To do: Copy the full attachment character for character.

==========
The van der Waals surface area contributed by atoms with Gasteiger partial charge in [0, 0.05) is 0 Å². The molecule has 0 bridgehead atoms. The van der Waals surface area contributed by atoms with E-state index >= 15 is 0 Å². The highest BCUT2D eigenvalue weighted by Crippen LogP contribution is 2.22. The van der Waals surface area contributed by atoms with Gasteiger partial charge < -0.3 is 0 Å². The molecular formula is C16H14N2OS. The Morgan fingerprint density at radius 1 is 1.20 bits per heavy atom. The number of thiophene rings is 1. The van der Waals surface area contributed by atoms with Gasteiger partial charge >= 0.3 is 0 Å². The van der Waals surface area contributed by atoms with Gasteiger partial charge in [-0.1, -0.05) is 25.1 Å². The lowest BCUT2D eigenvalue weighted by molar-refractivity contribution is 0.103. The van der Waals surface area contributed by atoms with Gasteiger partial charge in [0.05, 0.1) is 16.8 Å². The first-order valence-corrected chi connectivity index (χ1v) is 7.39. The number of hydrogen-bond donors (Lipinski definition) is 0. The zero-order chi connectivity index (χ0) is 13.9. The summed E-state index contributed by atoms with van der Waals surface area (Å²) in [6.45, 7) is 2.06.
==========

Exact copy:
The van der Waals surface area contributed by atoms with Gasteiger partial charge in [0, 0.05) is 0 Å². The molecule has 0 bridgehead atoms. The van der Waals surface area contributed by atoms with E-state index >= 15 is 0 Å². The highest BCUT2D eigenvalue weighted by Crippen LogP contribution is 2.22. The van der Waals surface area contributed by atoms with Gasteiger partial charge < -0.3 is 0 Å². The molecular formula is C16H14N2OS. The Morgan fingerprint density at radius 1 is 1.20 bits per heavy atom. The number of thiophene rings is 1. The van der Waals surface area contributed by atoms with Gasteiger partial charge >= 0.3 is 0 Å². The van der Waals surface area contributed by atoms with Gasteiger partial charge in [-0.1, -0.05) is 25.1 Å². The lowest BCUT2D eigenvalue weighted by molar-refractivity contribution is 0.103. The van der Waals surface area contributed by atoms with Gasteiger partial charge in [0.05, 0.1) is 16.8 Å². The first-order valence-corrected chi connectivity index (χ1v) is 7.39. The number of hydrogen-bond donors (Lipinski definition) is 0. The zero-order chi connectivity index (χ0) is 13.9. The summed E-state index contributed by atoms with van der Waals surface area (Å²) in [6.45, 7) is 2.06.